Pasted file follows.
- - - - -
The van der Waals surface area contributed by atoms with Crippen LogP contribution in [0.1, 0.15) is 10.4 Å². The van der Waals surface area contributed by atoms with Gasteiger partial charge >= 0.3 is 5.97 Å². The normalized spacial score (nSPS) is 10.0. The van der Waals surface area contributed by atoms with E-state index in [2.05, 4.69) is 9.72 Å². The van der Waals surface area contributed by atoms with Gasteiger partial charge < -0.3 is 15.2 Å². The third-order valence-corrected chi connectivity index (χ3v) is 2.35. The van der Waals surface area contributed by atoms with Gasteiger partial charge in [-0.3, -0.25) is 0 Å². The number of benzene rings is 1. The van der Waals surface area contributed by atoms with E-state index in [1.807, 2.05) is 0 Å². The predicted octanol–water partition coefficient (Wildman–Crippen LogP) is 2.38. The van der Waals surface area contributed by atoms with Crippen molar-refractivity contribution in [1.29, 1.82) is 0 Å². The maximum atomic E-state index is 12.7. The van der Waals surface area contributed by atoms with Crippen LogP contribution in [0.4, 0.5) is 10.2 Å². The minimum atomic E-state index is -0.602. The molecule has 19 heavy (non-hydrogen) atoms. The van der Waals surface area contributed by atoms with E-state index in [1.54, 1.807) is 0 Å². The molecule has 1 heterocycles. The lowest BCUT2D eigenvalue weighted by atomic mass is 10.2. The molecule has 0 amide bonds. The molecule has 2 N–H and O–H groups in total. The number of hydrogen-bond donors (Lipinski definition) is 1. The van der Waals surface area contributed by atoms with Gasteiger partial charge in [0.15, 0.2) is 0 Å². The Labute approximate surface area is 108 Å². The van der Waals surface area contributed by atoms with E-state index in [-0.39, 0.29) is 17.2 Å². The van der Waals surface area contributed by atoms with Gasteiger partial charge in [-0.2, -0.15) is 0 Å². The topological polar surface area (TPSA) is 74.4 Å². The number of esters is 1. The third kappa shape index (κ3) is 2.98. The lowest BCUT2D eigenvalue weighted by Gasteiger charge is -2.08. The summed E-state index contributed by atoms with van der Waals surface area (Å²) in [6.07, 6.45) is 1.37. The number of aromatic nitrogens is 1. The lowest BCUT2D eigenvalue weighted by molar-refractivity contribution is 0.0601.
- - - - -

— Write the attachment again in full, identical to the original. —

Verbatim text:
The van der Waals surface area contributed by atoms with Crippen LogP contribution in [0.1, 0.15) is 10.4 Å². The van der Waals surface area contributed by atoms with Gasteiger partial charge >= 0.3 is 5.97 Å². The normalized spacial score (nSPS) is 10.0. The van der Waals surface area contributed by atoms with E-state index in [2.05, 4.69) is 9.72 Å². The van der Waals surface area contributed by atoms with Gasteiger partial charge < -0.3 is 15.2 Å². The third-order valence-corrected chi connectivity index (χ3v) is 2.35. The van der Waals surface area contributed by atoms with Gasteiger partial charge in [-0.3, -0.25) is 0 Å². The number of benzene rings is 1. The van der Waals surface area contributed by atoms with E-state index in [1.807, 2.05) is 0 Å². The predicted octanol–water partition coefficient (Wildman–Crippen LogP) is 2.38. The van der Waals surface area contributed by atoms with Crippen molar-refractivity contribution in [1.29, 1.82) is 0 Å². The maximum atomic E-state index is 12.7. The van der Waals surface area contributed by atoms with Crippen LogP contribution in [0.4, 0.5) is 10.2 Å². The minimum atomic E-state index is -0.602. The molecule has 19 heavy (non-hydrogen) atoms. The van der Waals surface area contributed by atoms with E-state index in [1.54, 1.807) is 0 Å². The molecule has 1 heterocycles. The lowest BCUT2D eigenvalue weighted by atomic mass is 10.2. The molecule has 0 amide bonds. The molecule has 2 N–H and O–H groups in total. The number of hydrogen-bond donors (Lipinski definition) is 1. The van der Waals surface area contributed by atoms with Gasteiger partial charge in [0.15, 0.2) is 0 Å². The Labute approximate surface area is 108 Å². The van der Waals surface area contributed by atoms with E-state index in [-0.39, 0.29) is 17.2 Å². The van der Waals surface area contributed by atoms with Gasteiger partial charge in [-0.2, -0.15) is 0 Å². The topological polar surface area (TPSA) is 74.4 Å². The number of esters is 1. The third kappa shape index (κ3) is 2.98. The lowest BCUT2D eigenvalue weighted by Gasteiger charge is -2.08. The summed E-state index contributed by atoms with van der Waals surface area (Å²) in [6.07, 6.45) is 1.37. The number of aromatic nitrogens is 1. The lowest BCUT2D eigenvalue weighted by molar-refractivity contribution is 0.0601.